Maltby and Shire's Closer Than Ever
A riveting song cycle exploring the everyday struggles of love in the modern world.
Show Essentials

Full Synopsis

Act One

The lights come up on four people standing in front of "Doors." They are modern, timeless, urban, hip, sophisticated, lost and awestruck by the overwhelming choices before them.

The closed doors of unrequited love show us one man who bemoans unreturned affections. The lady in question pines after another man, whom it seems yearns for the first man ("She Loves Me Not"). A man tells a woman that she's a goddess, then proceeds to break up with her and, not surprisingly, the woman responds tersely ("You Want to Be My Friend?"). An obsession with a woman drives a man to do crazy things. He resolves to stop, but then misses his obsessive behavior when he does stop ("What Am I Doing?"). After one too many bad relationships, a female zoologist resolves to be more like female animals that need the male species to reproduce and nothing more ("The Bear, The Tiger, The Hamster and The Mole").

The rigors of being a father and husband are solved with a simple solution ("I'll Get up Tomorrow Morning"). A seemingly quiet, shy, unnoticed woman has a sexy secret to tell… but she's not saying a thing ("Miss Byrd").

Newly divorced people in their forties rejoin the singles pool ("Dating Again"). The longings for lives that he could have led makes a man realize that, even if those longings are a given, he has happily made his choice ("One of the Good Guys"). An obsession with staying young makes physical exercise a seeming necessity and, even though painful, the end result will be worth it ("There's Nothing Like It"). In a bittersweet recounting, a woman surrenders to the life that she's lived without complaining ("Life Story").

Doors opening and closing, good and bad choices, happy and sad times – the ups and downs of life and love make us ever-hopeful for something better ("Next Time"). We continue opening and closing doors on the positive and the negative but, in the long run, wouldn't change a thing ("I Wouldn't Go Back").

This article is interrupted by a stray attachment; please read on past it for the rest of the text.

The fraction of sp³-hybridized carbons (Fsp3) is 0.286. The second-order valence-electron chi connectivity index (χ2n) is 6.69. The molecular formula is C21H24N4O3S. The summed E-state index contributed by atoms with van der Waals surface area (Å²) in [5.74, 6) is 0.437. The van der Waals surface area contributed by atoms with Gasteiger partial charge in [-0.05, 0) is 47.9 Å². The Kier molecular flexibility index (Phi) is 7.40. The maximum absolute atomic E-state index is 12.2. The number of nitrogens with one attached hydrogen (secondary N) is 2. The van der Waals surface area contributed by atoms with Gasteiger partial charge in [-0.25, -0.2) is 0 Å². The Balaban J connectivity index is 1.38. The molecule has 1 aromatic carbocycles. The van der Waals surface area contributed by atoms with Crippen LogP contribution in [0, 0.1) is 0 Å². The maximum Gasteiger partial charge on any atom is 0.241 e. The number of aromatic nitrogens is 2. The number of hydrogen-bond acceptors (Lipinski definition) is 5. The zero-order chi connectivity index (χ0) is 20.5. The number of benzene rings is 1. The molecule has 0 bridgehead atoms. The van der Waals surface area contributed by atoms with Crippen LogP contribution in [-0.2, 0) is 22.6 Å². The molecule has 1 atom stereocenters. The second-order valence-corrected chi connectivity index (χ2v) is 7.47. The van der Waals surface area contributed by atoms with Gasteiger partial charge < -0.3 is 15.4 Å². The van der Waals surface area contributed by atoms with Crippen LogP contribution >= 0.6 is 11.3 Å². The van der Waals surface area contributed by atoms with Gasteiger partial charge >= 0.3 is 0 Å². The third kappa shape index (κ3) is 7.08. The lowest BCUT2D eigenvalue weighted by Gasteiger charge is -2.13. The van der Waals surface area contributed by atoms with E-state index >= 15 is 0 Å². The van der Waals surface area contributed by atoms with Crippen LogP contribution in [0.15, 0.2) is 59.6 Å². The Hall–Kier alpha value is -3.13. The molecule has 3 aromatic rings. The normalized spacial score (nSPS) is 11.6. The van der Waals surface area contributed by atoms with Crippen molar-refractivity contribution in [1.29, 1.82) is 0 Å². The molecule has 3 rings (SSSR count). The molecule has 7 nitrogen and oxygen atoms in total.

Act Two

As we begin Act II, doors continue opening and closing as three college friends grow up and grow apart but work to remain connected ("Three Friends"). A career-obsessed couple has trouble compromising their work for the sake of their baby ("Fandango"). Another couple comes apart because the man is not "there" for his wife until it's too late. A woman in a midlife dilemma is troubled by feelings of unrest, yet, in the end, takes comfort in her surroundings ("Patterns").

Doors open on an ode to weddings ("There Is Something in a Wedding"). A man and woman each venture into a second marriage (to each other) with a lovely, philosophical outlook ("Another Wedding Song"). With great pride and joy, a man pays tribute to his father, who taught him the love of music and life in general ("If I Sing"), and a woman pays a jazzy, tongue-in-cheek tribute to her bass-playing boyfriend ("Back on Base").

Transitional doors show us that getting older is inevitable. Facing all of the changes that happen along the way can be scary and frustrating – yet we move forward ("The March of Time"). The legacy and life cycle between parents and children is sweetly reflected by the men in "Fathers of Fathers." The heartbreak of love, both lasting and fleeting, is shared by the women in "It's Never That Easy / I've Been Here Before."

Finally, some doors that have been locked open up and shed light on the trials, hopes, joys and pains that other doors have exposed. Whether opened or closed, these doors "can only make us stronger than ever, clearer than ever... 'Closer Than Ever.'"

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Cast Size: Small (Up to 10 performers)
Cast Type: Ensemble Cast
Dance Requirements: None

Character Breakdown

Man 1
Youthful and handsome. Laments of a lover who doesn't love him back, the struggle of getting fit and healthy, the commitment of marriage, living life without a love, the importance of friendship, second chances, and growing up.